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    Questions? Ask Henci!

    Find out what other moms-to-be are asking. Join in the discussion with Henci Goer, whose expertise is determining what the research tells us best promotes safe, healthy birth. If you would like to contact Henci outside of the Ask Henci forum, send an email to

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    Archived User

    Hello Henci,

    I am a new doula and aspire to continue my education to obtain my Bachelors Degree in Midwifery. I have attended a few births, all of which I have learned tremendously from. One aspect in particular I have seen that I have questions about is the rule about 10 cm dilation before pushing. I have found an article in regards to this topic in Midwifery Today. The observation that I have made is women who have been laboring beautifully and have reached 6 - 8 cm suddenly have the urge to push and are told not to, in case of swelling the cervix. These women then have struggled through breathing and no pushing with their urges, in turn causing all their muscles to tense. My question is: Is this a valid reason for not pushing ? where and how was this "rule" made ? and if a women is naturally laboring without intervention and her body is telling her to push should she not listen to that urge ? I would imagine that the pushing force of these early urges would not be as intense as the later urges to push her baby out. Any insight you have I would greatly appreciate.

    Thank you.



    Henci Goer

    To answer your question, I turn to a wonderful book by a British midwife, Denis Walsh, entitled Evidence-Based Care for Normal Labour and Birth. He cites a study documenting the distress women experience when told not to push despite their internal urge and continues: "For a topic where there is such engrained custom and practice, one would expect there to be a substantial research base. Not only has it not been researched, but, like transition, little has been written about it. . . . Early bearing down has spawned practices based at best on worst-case-scenario thinking and at worst on myth" (p. 102).

    My opinion is that its origins are rooted in controlling the woman and her body, which in turn arises from the foundational belief that the natural process is fraught with danger and therefore must be controlled for the woman's, and even more importantly, the baby's, own good. This is rarely a conscious rationale, you understand. It is just what appears to be self-evident to medical-model thinkers. Even if there were incontrovertable evidence against demanding women not to push, I would not expect to see practice change. Beliefs will  trump logic and evidence every time.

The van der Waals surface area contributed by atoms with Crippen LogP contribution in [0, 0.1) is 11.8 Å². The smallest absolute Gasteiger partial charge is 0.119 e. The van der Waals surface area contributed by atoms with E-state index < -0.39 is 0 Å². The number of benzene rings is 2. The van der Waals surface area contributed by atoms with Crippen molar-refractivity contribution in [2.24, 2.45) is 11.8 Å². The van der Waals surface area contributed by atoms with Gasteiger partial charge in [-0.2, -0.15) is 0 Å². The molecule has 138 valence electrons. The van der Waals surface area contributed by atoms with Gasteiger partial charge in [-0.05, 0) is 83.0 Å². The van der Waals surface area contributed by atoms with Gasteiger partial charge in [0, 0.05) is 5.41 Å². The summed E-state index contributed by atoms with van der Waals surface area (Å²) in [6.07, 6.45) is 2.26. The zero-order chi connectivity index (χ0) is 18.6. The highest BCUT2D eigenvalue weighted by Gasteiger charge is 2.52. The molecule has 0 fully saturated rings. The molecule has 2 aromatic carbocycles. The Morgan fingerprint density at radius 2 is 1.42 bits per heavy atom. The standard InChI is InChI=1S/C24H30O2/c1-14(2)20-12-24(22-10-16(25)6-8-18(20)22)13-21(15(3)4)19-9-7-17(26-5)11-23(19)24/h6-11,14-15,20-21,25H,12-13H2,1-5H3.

-- Henci

    Archived User

    This happens so often, doesn't it?

    In my own birthing experience, it is exactly the body's pushing that allows for the final dilation. As loing as pushing is not coached and no force is added but just the mom following her body, this is the way normal birth goes.

    I love the article in Midwifery today!

    Henci Goer

    Yeah, it does. In my experience as a doula, women feeling "pushy" who weren't fully dilated and who were left to follow their instincts didn't push all that hard. They might give little grunts or breath catches,  but they didn't bear down forcefully. Once they were fully dilated--and sometimes all it took was getting them to get upright for a contraction or two--then the urge really kicked in and they got down to business.

    -- Henci 

    Archived User

    The only study that has described truly spontaneous pushing reported that bearing down before full dilation occurred frequently (17 out of the 31 participants) although it was rare for a woman to bear down before the baby was at +1 station. Another study I recall reviewing but don't have at my fingertips found that women push differently as the spontaneous second stage progresses, more frequently using "open glottis" (no breath holding) techniques early in second stage and "closed glottis" (breath holding) techniques as the baby gets lower in the pelvis. 

    In other words, it seems to be perfectly natural to push before full dilation and women probably push more forcefully later in second stage, when the cervix is presumably gone.  Whether it is associated with cervical edema is less clear, because no one that I know of has studied that specifically (the study I linked to above found no association between early pushing and cervical laceration). But as Henci points out, it is distressing to be told not to push when the urge is there so we should demand evidence of harm before routinely discouraging spontaneous pushing efforts. 

    I hope that helps!

    All Times America/New_York

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